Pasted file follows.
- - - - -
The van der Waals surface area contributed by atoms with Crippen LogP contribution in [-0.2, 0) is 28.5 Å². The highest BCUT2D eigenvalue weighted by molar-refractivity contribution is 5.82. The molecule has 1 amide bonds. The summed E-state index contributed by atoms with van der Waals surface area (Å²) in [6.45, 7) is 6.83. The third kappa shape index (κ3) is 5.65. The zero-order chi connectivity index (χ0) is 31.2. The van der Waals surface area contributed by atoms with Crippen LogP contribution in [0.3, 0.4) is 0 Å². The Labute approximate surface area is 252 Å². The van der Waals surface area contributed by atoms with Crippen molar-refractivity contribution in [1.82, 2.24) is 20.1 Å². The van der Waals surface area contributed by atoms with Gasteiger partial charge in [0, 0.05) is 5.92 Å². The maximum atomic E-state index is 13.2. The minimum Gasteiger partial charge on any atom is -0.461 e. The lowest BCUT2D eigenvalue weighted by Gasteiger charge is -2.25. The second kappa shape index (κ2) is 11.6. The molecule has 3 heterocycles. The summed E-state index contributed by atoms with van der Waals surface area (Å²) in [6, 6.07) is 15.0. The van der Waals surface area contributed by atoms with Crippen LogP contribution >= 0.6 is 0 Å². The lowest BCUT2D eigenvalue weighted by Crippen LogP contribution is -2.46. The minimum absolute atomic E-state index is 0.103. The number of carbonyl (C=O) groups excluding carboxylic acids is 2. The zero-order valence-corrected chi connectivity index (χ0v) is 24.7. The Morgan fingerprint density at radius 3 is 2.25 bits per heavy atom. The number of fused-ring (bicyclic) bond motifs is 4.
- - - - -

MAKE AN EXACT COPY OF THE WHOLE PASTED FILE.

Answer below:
The van der Waals surface area contributed by atoms with Crippen LogP contribution in [-0.2, 0) is 28.5 Å². The highest BCUT2D eigenvalue weighted by molar-refractivity contribution is 5.82. The molecule has 1 amide bonds. The summed E-state index contributed by atoms with van der Waals surface area (Å²) in [6.45, 7) is 6.83. The third kappa shape index (κ3) is 5.65. The zero-order chi connectivity index (χ0) is 31.2. The van der Waals surface area contributed by atoms with Crippen LogP contribution in [0.3, 0.4) is 0 Å². The Labute approximate surface area is 252 Å². The van der Waals surface area contributed by atoms with Crippen molar-refractivity contribution in [1.82, 2.24) is 20.1 Å². The van der Waals surface area contributed by atoms with Gasteiger partial charge in [0, 0.05) is 5.92 Å². The maximum atomic E-state index is 13.2. The minimum Gasteiger partial charge on any atom is -0.461 e. The lowest BCUT2D eigenvalue weighted by Gasteiger charge is -2.25. The second kappa shape index (κ2) is 11.6. The molecule has 3 heterocycles. The summed E-state index contributed by atoms with van der Waals surface area (Å²) in [6, 6.07) is 15.0. The van der Waals surface area contributed by atoms with Crippen LogP contribution >= 0.6 is 0 Å². The lowest BCUT2D eigenvalue weighted by Crippen LogP contribution is -2.46. The minimum absolute atomic E-state index is 0.103. The number of carbonyl (C=O) groups excluding carboxylic acids is 2. The zero-order valence-corrected chi connectivity index (χ0v) is 24.7. The Morgan fingerprint density at radius 3 is 2.25 bits per heavy atom. The number of fused-ring (bicyclic) bond motifs is 4.